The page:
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In what could be a disturbing portent, Blue Cross Blue Shield of Kansas City on Wednesday announced it was pulling out of the Obamacare health exchanges in 2018. The decision will leave 67,000 people in 25 Missouri counties and two Kansas counties with no option for private insurance, subsidized or not, under the Affordable Care Act.

Blue Cross Blue Shield announced it had lost nearly $100 million on Obamacare policies since 2014; only last year did it take in more premium money than it paid out, and overhead costs pushed the Blues into the red.

GOP efforts to weaken Obamacare will only make such problems worse, yet a proposed Republican replacement plan doesn’t address the ACA’s fundamental design flaw: Sick people sign up and healthy people don’t, so the pool is distorted. Congress has yet to find a better framework than Obamacare to address the nation’s health-coverage needs, so the answer is to fix Obamacare, not replace it.

Most of those who sign up for ACA coverage qualify for federal subsidies, but the payments aren’t high enough to offset the cost of medical care provided. The problem has driven many insurers out of the market. Except in the greater St. Louis area, most of Missouri has only one insurer left.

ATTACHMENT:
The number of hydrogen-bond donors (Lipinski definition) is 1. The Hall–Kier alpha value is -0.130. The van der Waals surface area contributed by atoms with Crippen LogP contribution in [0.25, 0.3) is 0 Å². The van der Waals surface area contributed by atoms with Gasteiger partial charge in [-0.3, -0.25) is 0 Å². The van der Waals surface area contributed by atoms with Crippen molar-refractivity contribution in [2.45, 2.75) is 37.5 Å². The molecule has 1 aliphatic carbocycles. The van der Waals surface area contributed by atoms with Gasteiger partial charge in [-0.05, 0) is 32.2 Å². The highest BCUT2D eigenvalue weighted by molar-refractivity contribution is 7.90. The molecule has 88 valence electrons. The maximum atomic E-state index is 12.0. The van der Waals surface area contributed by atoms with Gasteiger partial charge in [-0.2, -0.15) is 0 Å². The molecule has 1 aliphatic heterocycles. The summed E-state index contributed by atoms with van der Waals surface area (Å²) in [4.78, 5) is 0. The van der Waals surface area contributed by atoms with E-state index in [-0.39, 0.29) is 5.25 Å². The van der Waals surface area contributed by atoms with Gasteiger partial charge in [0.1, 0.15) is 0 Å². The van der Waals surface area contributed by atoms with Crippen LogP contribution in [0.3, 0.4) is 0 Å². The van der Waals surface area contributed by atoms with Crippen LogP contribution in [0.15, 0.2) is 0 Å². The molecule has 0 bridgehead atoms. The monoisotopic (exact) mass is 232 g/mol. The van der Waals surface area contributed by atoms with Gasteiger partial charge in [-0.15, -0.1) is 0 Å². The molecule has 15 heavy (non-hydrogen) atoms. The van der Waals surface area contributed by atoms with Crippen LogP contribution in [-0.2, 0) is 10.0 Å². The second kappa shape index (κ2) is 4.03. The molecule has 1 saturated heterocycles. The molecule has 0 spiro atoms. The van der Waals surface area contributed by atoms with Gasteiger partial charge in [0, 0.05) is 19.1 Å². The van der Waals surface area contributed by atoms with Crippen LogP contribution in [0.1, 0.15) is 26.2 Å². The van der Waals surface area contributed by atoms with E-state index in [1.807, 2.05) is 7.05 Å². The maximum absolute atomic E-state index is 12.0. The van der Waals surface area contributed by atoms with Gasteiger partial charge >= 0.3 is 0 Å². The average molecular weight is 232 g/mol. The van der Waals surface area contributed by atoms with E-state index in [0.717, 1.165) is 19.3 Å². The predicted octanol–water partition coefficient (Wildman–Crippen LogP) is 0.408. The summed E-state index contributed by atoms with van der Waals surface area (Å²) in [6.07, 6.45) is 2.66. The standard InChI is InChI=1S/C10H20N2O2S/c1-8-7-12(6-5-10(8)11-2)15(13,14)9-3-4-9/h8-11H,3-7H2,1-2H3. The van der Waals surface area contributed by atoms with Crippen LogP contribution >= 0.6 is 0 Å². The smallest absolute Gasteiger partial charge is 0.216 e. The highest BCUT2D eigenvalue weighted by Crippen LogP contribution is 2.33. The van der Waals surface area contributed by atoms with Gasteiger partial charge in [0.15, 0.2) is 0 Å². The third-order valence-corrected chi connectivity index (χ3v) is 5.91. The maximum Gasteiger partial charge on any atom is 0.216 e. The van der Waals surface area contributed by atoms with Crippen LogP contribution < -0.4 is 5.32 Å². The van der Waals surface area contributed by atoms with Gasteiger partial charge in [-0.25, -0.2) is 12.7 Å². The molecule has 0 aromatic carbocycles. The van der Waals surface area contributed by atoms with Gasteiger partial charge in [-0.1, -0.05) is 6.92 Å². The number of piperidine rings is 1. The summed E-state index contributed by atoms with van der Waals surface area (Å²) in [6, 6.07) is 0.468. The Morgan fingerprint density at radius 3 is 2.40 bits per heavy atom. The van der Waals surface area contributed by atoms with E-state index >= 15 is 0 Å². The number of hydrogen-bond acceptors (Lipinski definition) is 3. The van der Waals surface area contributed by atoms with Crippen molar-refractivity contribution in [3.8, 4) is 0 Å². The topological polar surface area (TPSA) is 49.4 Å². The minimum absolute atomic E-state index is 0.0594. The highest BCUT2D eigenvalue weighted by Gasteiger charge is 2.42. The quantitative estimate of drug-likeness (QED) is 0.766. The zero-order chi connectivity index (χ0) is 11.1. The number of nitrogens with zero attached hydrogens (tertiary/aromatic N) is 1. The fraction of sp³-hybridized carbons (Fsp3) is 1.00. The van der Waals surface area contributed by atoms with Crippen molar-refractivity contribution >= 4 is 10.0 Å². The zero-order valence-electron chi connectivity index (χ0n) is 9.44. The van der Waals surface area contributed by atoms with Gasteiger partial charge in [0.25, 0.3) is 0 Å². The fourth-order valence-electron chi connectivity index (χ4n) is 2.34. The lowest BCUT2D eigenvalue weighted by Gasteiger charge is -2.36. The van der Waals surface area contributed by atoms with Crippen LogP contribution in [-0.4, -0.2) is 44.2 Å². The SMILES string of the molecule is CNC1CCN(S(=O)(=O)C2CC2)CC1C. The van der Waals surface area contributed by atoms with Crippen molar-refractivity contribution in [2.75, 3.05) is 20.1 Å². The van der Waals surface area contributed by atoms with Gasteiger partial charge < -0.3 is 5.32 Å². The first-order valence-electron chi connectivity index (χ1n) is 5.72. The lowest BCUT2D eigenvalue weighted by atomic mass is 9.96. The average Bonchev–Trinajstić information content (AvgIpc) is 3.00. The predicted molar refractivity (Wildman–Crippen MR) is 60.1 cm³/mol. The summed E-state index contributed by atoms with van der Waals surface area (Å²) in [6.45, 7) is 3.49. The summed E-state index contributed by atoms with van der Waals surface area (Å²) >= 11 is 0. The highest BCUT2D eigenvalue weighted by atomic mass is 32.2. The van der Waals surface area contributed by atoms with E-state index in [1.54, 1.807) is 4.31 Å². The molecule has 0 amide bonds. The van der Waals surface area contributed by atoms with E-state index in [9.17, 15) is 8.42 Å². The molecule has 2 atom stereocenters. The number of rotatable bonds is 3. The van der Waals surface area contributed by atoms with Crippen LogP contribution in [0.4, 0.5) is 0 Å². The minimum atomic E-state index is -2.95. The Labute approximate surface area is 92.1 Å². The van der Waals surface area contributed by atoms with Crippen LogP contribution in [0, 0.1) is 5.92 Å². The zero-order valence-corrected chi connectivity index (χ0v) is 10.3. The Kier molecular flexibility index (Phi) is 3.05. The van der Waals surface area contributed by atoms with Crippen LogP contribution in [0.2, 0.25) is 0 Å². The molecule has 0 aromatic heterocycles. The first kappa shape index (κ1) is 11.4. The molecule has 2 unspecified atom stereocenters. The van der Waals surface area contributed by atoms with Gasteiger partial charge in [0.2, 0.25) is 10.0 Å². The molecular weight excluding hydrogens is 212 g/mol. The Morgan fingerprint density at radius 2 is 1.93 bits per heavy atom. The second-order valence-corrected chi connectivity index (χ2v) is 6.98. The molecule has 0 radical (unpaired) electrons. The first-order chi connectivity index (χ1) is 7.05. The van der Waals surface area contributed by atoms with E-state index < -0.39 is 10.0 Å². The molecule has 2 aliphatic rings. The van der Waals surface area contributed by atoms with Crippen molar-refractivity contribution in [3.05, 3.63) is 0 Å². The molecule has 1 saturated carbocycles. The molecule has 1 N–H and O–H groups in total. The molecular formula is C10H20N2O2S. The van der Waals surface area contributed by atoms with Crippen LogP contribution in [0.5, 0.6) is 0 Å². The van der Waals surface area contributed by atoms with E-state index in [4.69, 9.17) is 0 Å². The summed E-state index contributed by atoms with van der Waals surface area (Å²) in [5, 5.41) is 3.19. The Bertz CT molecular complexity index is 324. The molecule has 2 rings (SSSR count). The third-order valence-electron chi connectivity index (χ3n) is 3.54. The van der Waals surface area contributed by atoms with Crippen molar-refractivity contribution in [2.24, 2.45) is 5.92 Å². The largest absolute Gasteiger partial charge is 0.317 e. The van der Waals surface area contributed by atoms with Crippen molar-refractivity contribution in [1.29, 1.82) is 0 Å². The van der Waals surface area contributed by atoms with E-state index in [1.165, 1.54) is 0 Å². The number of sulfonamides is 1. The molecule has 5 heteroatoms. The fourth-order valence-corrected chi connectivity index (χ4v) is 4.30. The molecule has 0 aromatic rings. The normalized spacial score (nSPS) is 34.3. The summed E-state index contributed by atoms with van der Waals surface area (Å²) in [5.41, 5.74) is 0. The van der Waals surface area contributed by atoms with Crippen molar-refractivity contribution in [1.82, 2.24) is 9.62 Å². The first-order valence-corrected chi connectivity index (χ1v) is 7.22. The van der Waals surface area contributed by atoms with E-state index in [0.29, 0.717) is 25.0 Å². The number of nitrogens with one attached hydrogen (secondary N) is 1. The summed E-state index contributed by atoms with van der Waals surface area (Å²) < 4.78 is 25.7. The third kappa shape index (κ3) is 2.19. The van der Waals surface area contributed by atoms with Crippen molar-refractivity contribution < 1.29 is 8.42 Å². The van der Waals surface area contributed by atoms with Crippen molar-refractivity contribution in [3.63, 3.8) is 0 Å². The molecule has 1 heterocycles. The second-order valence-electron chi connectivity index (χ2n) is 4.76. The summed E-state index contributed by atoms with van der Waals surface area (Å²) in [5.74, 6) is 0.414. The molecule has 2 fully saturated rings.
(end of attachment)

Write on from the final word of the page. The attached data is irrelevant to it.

This problem could have been addressed by offering a “public option” — a not-for-profit government program to compete with private insurers. But that would have been expensive and left the ACA even more unpopular with Republicans than it already was.

Instead of fixing the ACA, Republicans in Congress are trying to replace it. On May 4, the House passed the American Health Care Act, a bill that essentially makes health insurance affordable only for those least likely to need it. It eliminates coverage for millions of Americans and cuts taxes by $40 billion a year for millionaire households. The Senate is now stuck with the unhappy, and perhaps impossible, prospect of fixing the mess.

Meanwhile, the Congressional Budget Office on Wednesday released its “score” of the House bill, finding it would leave 23 million fewer Americans without coverage by 2026. “Less healthy people would face extremely high premiums” and insurance markets would be destabilized in one-sixth of the country, the CBO estimates.

President Donald Trump is still toying with the idea of ending the Obamacare subsidies paid to private insurers, which would cause more insurers to pull out of the market.

The places most dramatically affected by the chaos are sparsely populated areas where people tend to be older and sicker. They are also areas that voted overwhelmingly for Trump, including the 25 Missouri counties abandoned by Blue Cross Blue Shield of Kansas City. Every one of these counties voted for Trump.

Moral of story: Be careful what you wish for.

Kevin Horrigan • 314-340-8135

@oldsport on Twitter

khorrigan@post-dispatch.com